In 2009, the Christian Science Monitor will become the first nationally circulated newspaper in the United States to replace its daily print edition with its excellent website; the 100 year-old news organization will offer subscribers weekly print and daily e-mail editions.

It’s always been a thoughtful paper with excellent writing and probing journalists. The title has always been misleading. It’s a website worth putting on your bookmark list.

Agence France Presse draws the dots to Gannett job cuts – it remains to be seen who follows the CSM lead. . . . [more]

Posted in: Legal Information: Publishing, Technology

Google Books Settlement

For a price-tag of $125 million ((Which must be small change for Google)) Google, the Association of American Publishers and the Authors Guild resolved a challenge to the Google Books project.

The settlement agreement resolves a class-action suit filed on Sept. 20, 2005, by the Authors Guild and certain authors, and a suit filed three years ago, by five major publisher-members of the Association of American Publishers: McGraw-Hill, Pearson Education, Penguin Group, John Wiley & Sons and Simon & Schuster. It is subject to approval by the United States District Court for the Southern District of New York.

For . . . [more]

Posted in: Legal Information, Legal Information: Publishing, Reading, Substantive Law, Technology: Internet

New Canadian Book on Email Law

I’m surprised it has taken so long for a Canadian book on the law of something so ubiquitous, email. Lexis Nexis Canada has released the new title E-mail Law by Charles Morgan and Julien Saulgrain, both of McCarthy Tétrault, and General Editor Dr. Sunny Handa. The description of this 188 page book is given here in the Butterworths catalogue. From the McCarthy Tétrault press release (Oct. 24/08):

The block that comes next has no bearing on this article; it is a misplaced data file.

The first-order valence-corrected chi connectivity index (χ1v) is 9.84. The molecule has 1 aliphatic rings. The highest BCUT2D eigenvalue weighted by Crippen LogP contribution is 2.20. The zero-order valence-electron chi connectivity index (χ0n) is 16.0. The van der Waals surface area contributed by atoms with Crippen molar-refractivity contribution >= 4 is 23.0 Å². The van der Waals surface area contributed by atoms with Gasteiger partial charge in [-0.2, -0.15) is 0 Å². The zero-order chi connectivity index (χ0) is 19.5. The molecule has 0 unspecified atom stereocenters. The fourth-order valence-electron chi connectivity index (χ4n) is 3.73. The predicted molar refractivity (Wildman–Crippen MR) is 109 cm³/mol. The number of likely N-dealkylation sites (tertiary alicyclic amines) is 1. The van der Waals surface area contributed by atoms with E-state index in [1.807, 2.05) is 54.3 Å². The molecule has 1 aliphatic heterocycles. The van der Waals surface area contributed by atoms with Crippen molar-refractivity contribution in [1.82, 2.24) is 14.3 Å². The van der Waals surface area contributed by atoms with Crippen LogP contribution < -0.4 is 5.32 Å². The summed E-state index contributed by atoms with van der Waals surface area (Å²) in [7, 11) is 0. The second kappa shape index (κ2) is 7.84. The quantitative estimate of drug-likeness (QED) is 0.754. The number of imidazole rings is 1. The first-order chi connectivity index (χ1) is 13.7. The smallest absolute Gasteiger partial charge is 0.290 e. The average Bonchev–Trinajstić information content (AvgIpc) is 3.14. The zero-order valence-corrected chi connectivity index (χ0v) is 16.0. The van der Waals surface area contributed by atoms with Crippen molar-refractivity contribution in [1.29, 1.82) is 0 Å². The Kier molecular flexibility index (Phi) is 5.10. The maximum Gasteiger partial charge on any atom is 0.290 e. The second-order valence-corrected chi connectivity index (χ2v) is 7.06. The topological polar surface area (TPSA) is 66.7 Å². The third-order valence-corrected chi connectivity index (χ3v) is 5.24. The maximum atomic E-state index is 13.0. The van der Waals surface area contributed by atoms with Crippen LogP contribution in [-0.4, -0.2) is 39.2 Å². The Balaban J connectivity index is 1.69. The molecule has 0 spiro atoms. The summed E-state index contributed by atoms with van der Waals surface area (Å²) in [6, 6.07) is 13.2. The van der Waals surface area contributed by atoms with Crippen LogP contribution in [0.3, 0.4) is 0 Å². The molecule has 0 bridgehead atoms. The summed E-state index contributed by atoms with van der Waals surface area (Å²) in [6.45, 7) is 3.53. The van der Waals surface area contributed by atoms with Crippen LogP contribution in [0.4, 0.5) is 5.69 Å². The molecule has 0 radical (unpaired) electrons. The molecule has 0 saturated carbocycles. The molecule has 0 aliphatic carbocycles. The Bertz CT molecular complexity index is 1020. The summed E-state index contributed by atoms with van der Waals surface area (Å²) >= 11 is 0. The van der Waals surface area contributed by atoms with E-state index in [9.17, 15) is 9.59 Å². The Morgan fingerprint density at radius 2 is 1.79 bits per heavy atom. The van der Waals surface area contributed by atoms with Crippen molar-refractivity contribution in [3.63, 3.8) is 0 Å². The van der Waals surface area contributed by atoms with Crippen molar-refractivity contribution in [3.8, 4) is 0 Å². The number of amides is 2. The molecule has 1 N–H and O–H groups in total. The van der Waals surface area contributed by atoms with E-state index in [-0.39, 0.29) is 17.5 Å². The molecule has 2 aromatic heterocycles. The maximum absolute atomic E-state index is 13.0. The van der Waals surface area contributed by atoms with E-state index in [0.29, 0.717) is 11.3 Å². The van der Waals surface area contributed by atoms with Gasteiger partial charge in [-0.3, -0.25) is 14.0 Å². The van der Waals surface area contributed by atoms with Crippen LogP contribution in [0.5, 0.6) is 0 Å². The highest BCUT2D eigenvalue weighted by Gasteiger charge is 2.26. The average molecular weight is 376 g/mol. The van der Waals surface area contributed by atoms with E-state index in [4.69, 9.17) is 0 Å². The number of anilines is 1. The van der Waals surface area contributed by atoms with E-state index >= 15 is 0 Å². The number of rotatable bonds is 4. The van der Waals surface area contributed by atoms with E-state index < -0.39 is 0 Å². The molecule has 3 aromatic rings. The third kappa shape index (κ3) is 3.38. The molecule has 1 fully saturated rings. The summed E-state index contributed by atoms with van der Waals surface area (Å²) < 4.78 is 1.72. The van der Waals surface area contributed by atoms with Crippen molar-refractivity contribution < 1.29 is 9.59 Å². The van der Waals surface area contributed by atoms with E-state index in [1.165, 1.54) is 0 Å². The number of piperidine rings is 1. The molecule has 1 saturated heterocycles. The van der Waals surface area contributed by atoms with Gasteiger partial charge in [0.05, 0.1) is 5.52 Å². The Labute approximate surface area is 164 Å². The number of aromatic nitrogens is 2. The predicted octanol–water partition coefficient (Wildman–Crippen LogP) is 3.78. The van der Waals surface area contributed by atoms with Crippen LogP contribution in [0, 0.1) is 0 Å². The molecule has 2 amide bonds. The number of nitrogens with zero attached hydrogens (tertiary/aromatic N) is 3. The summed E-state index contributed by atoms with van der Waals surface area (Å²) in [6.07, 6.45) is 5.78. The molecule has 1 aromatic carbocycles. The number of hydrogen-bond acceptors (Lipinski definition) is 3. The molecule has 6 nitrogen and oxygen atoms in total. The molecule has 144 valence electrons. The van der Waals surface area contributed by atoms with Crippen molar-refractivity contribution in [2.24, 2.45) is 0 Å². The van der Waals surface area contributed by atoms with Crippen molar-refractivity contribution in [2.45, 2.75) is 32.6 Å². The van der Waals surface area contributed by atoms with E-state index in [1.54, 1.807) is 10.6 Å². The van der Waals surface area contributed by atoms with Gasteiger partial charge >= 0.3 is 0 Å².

It includes systematic analyses of current and upcoming trends, cutting-edge information on e-contracts, spam, e-mail monitoring, document retention, and e-mail as evidence.

Designed for legal counsel, human resource professionals and business leaders,

. . . [more]
Posted in: Practice of Law, Substantive Law, Technology

Inquisitor: Web Search Enhancement


click to enlarge
It’s been a quiet time here at Slaw as far as technology is concerned. But novelty continues even when we’re turned the other way… Fairly new is Inquisitor, an add-on (or perhaps plugin) for Firefox, Safari and IE. Once installed, Inquisitor offers you support in your navigation toolbar searches — i.e. those you initiate from that little text entry field in the upper right hand corner of your browser. Inquisitor will suggest completed search terms, suggest appropriate websites and make use of your searching history to enhance these functions. You can configure it to give you . . . [more]

Posted in: Technology

Google Sued for Placing Ads With Typosquatters